Watch: A Video Essay About Albert Maysles’ Larger Than Life Film Subjects

Watch: A Video Essay About Albert Maysles’ Larger Than Life Film Subjects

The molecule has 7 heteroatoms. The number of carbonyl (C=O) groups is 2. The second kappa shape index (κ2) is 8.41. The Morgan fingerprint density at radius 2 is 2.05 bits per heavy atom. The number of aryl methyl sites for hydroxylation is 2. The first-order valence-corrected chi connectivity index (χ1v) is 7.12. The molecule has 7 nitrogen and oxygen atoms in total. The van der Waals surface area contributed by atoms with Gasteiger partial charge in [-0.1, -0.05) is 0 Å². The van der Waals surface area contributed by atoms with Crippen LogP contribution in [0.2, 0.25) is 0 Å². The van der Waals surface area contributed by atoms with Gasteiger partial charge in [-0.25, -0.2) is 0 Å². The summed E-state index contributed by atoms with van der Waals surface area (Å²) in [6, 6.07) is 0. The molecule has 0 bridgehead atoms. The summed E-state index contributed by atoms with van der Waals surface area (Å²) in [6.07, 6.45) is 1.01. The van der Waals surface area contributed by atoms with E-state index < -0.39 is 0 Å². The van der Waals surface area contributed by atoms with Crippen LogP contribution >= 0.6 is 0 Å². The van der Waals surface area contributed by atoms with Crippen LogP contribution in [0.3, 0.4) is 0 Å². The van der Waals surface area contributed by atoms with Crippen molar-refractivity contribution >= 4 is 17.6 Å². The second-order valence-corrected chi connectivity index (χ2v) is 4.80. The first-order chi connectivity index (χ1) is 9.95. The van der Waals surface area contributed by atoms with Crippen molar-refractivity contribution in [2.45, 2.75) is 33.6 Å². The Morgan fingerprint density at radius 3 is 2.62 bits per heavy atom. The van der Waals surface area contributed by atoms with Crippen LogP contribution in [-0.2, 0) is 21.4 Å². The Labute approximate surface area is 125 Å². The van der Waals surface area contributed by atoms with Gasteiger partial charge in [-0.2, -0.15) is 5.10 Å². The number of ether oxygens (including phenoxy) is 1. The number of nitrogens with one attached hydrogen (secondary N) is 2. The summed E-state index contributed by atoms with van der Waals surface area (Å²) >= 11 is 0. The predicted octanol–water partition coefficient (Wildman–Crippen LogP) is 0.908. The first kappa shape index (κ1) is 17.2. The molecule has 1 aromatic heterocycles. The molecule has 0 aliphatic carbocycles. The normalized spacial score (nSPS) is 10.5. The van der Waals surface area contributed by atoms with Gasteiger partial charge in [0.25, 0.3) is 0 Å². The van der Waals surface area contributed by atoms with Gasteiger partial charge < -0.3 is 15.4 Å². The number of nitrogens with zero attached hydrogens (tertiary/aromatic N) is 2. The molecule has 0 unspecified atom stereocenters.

If you were going to teach a child about the Berlin Wall, it would probably be best to start by showing them one stone and explaining the story behind it. If you wanted to teach someone about Heironymous Bosch’s great painting "The Garden of Earthly Delights," you would go forward detail by detail, rather than trying to take in the whole painting at once. If you want to understand Beethoven’s Fifth, go after it note by note first. Similarly, the late Albert Maysles went after the details of his subjects’ lives, and magnified them, and in so doing showed us more about their enormity than twenty dense biographies might show, whatever those books scholarly attributes might be. In this touching and respectful video essay by Nelson Carvajal, we can see that what Albert Maysles was after in his documentaries was the details–he wanted a way to show the vastness of his subjects’ accomplishments, from Muhammad Ali to Vladimir Horowitz to Paul McCartney, and so he showed us the facial expressions, mannerisms, turns of phrase, and quirks of movement which characterized their off-camera moments, their time out of the public eye. In teaching us about their humanity, he showed in what sense they could be called greater than human.–Max Winter

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